By Brady Feltz
Concrete isn’t just concrete in Honduras. To the outside observer, it is just sand, water, and a bagged mix. It is an adhesive that holds heavier things together, or forms a base to build on. The importance of concrete can get lost in the midst of construction, when there are so many other things that are needed. But concrete is more than concrete, especially in Honduras.
Our group, like so many others, had broken up into smaller groups to work with villagers in order to get as many projects done as possible. Along the way, we got to know different villagers fairly well, working together on their homes. At the end of the day we would go back and share our stories and learn more about the village as a whole.
But something felt disconnected. We were all pouring ourselves into our projects, but we were spread out. Rarely did we see most of our group, let alone all of it. Even more rare was seeing a majority of the villagers at once. And so I was left feeling slightly disconnected from the village and my group.
Until one day.
Until the day when that magical Honduran concrete brought together more than it had ever before. All of the other projects had been finished, and now we were left with one community wide project. We needed to form and pour the bond beam for the village church.
A bond beam, for those who don’t know (like I didn’t), is the beam used to create sturdy support for the level above it. In the States, we use them like mini-foundations for each story of a building. But in Honduras, it is the cornerstone to a foundation. And it is a project that cannot be done by four or five people. You need people smoothing out the concrete in the forms. You need people mixing the concrete, almost constantly. That means you need people bringing water to mix the concrete constantly. And you need people hauling the concrete as fast as you can mix it.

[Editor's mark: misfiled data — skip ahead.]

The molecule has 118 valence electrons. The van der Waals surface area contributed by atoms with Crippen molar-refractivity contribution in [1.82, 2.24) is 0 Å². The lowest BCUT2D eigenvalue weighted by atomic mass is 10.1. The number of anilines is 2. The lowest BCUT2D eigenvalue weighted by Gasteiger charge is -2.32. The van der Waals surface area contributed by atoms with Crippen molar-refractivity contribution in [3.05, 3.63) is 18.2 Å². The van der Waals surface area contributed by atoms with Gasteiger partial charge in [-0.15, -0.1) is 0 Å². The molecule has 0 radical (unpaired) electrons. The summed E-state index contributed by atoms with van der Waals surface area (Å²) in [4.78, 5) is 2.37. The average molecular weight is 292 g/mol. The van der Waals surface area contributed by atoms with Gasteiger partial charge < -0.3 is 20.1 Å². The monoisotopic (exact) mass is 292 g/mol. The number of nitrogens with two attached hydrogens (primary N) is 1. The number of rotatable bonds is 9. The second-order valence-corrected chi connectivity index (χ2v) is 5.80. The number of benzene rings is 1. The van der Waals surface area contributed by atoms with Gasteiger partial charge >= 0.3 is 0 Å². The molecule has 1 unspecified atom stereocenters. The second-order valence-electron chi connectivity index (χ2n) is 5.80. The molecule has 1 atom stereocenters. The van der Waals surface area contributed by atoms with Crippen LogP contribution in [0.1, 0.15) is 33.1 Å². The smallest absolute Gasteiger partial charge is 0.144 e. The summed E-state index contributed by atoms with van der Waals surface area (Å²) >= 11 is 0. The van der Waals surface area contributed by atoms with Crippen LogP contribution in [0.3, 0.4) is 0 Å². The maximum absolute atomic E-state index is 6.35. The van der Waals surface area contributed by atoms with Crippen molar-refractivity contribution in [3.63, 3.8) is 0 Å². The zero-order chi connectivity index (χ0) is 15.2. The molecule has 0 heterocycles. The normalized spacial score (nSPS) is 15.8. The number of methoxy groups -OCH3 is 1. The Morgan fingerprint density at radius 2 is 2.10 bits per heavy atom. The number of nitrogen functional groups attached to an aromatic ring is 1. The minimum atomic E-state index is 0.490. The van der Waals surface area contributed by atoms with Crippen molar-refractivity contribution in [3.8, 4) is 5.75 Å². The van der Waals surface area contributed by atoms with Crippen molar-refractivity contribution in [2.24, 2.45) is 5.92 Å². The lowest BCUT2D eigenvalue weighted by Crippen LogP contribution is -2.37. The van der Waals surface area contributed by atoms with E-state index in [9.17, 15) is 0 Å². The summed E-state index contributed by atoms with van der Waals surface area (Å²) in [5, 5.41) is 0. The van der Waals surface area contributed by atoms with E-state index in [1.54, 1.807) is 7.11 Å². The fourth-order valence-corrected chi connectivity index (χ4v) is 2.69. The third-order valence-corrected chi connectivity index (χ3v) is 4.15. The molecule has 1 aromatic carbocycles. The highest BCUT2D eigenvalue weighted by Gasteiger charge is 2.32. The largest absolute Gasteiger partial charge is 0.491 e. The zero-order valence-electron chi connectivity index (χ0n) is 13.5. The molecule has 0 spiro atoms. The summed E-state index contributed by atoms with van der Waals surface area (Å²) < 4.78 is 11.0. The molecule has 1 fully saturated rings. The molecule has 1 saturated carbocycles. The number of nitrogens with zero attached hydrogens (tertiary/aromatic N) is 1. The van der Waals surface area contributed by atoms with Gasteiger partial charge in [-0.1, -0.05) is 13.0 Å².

Neither group, our team from Mt. Zion UMC in Kentucky, or the village itself, had the manpower to do this on their own. It would take both of us to get this done, and done well. And this is how concrete is more than just concrete. It became a representation of the work the village and Mt. Zion UMC had done together.
It was under that Honduran sun that we poured our sweat, together, into the concrete. It was in that field that we poured that concrete into the foundation of a church; a church which tied our villages in the States to their village by the universal church. It was by everyone’s effort that the cornerstone was formed that day.
It was a remarkable representation of the bond we had formed with El Encinal. A bond formed by sweat and work. A bond formed by Christ. A bond that would not, that could not, be easily shaken or broken. A bond on which both groups could build upon.
Concrete is more than concrete in Honduras.
Do you have a story you would like to share from your trip with HOI? We’d love to hear from you! Contact Erin Daniel at email@example.com for details.